Armello is a stunningly beautiful digital board game filled with striking, high-fantasy charm. You and up to three friends play as members of the great animal kingdoms - Rat, Bear, Wolf, and Hare - each vying for the soon-to-be-vacated throne of Armello. By journeying around the board fulfilling quests and collecting new items and spells, you eventually become strong enough to take the throne for yourself and restore its current owner to his former glory. Everything in this game, from the design of the characters to the detailed cards you collect, is lovingly realized and looks fantastic. Armello is a wonderfully flexible strategy game whose charms belie a game of shotgun diplomacy.
Resident Evil: Revelations 2
Revelations 2 gives me hope for the future of Resident Evil. It's the antithesis of RE6, where zombies are dropped by the dozen by gun-toting superheroes. This game is slower, meaner and demands you and your co-op partner synergize effectively in order to survive. Teamwork is my favorite part of this game. You always play in pairs, with one person handling the guns and the other providing support, whether it's with a flashlight or by highlighting weak points. These complementary playstyles reward cooperation, and help make Resident Evil Revelation 2 my favorite cooperative game of 2015.
Dai-3-Ji Super Robot Taisen Z Tengoku-hen
Super Robot Taisen is a long-running strategy series that's basically a digital museum of classic and modern mecha anime all smashed together in one big crossover. It's also entirely in Japanese, but trust me what I say there are plenty of fantastic translation resources online. This is also a very comfortable series, in that it's only ever as difficult as you want it to be. The game starts on "Normal" and you choose to make it more difficult by completing bonus objectives, which bumps the game up to "Hard." I really like this adaptative difficulty as it smartly rewards players who are performing well with a greater challenge, while letting others cruise through unhindered.
It’s not quite Bayonetta on Wheels, but Platinum’s take on Transformers sits comfortably within the reach of Japan’s greatest action designers. The signs of hurried and (let’s say) inexpensive development are obvious in the IKEA-on-acid level design, but somehow Platinum Games shows no other strain in creating a taut and delightful slice of Saturday morning. Fighting is a beautifully functional, franchise-appropriate amalgam of driving, rolling, punching, dodging, shooting, sniping and transforming, often in one continuous motion. Even if you don’t care about robots in disguise, Devastation works as a breezy action game that livens the synapses - an action game in which Optimus Prime preaches on and on about the sanctity of human life while a cartoon Ferrari knock-off uppercuts an evil construction vehicle.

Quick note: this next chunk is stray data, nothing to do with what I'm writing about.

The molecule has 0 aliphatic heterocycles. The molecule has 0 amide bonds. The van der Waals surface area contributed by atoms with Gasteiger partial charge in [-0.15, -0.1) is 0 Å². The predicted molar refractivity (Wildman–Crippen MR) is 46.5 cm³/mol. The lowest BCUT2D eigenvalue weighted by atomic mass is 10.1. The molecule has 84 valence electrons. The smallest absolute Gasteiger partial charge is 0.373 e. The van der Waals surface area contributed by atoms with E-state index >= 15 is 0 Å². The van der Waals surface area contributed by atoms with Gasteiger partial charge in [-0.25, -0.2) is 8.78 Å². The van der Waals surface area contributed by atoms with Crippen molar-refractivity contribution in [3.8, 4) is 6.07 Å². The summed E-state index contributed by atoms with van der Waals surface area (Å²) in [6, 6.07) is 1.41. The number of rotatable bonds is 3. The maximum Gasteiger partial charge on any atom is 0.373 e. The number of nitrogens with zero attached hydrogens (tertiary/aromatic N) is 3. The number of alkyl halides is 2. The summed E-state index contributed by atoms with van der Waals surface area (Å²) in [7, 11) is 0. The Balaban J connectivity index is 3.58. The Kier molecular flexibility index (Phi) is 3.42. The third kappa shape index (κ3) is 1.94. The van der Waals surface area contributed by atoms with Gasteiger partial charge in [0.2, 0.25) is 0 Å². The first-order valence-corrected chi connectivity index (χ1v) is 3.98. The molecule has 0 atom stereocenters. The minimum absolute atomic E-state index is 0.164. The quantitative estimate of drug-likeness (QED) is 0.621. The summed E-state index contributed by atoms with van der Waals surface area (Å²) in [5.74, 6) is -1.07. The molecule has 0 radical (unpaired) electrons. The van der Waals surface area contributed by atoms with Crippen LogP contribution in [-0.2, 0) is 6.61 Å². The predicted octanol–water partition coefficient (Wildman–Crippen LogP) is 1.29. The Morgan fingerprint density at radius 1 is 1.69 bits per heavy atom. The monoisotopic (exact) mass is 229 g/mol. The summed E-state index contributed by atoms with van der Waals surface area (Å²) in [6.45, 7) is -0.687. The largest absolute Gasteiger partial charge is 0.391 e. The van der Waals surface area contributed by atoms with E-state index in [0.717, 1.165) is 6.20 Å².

Grow Home has all the hot buzzwords taken care of - experimental, procedural, dynamic - but it deserves more than being covered in a fancy lingo varnish. In its big, lovely platforming heart, it’s about a drunk little robot discovering the joys of gardening. The goal is simple: go from the ground to your home spaceship in orbit by growing (and traversing) an enormous plant until it’s a crisscrossing web of organic pathways. It’s far from an insult to suggest Grow Home plays like one of Miyamoto’s B-sides, and entirely accurate to say that riding a gigantic vine into the sky, like a cowboy spurring a photosynthetic horse into the sunset, is one of the most whimsical things to do in a video game this year.
In a year crammed with games praised for how many activities and hours of engagement they could squeeze into a pretty slab of geography, Titan Souls is an admirable game that feels big but focuses on just a few things. It’s an elegant Shadow of the Colossus de-make, reverent in spirit but not so slavish as to extinguish its own hard edge. With just one arrow and one sliver of health for yourself, you venture through Titan Souls on a quest to end nothing but bosses - each a challenging, frantic puzzle meant to be solved before it squashes you. It helps that the music is as good as it is, because you’ll be hearing it a few times as you get stuck in a just-one-more-time loop. P.S. Get ready to hate the Yeti. He’s the fucking worst.
I came for the overt references to Robotech, but I stayed for the thrilling, unpredictable space battles: Galak-Z is the perfect cocktail of cartoon nostalgia and teeth-gritting dogfights. But more than satisfying Macross Missile Massacres, what kept me playing was experimenting with all the different battle conditions that appeared from a relatively modest selection of mission types and environments. Many seemingly impossible fights can be managed with just the right spray of magma bubbles, or by shooting a couple of gas pipes to funnel enemy forces down a single killing tunnel. Galak-Z can be a punishing game, but only because it rewards forethought and tactical awareness just as much a quick trigger finger.
A game in which getting shot by your teammates is a constant threat, yet infinitely preferable to getting squashed by their orbital supply drops, is just asking for fun-ruining abuse. Yet cooperating with random strangers online has never been as much entertaining as it is in Helldivers. It may be the promise of contributing to a massive, persistent, and now cross-platform Galactic Campaign that keeps people on task, or it may be the crushing difficulty and commensurate rewards of ever-riskier missions, but nearly everything about Helldivers works to perfection. Even the command input system, which forces you to stop in your tracks and carry out an exact sequence of direction inputs to request essential materials or complete objectives in the middle of the hellstorm, is perfectly, frantically frustrating.
On the next page: more recommendations from Susan, Justin, and Joe!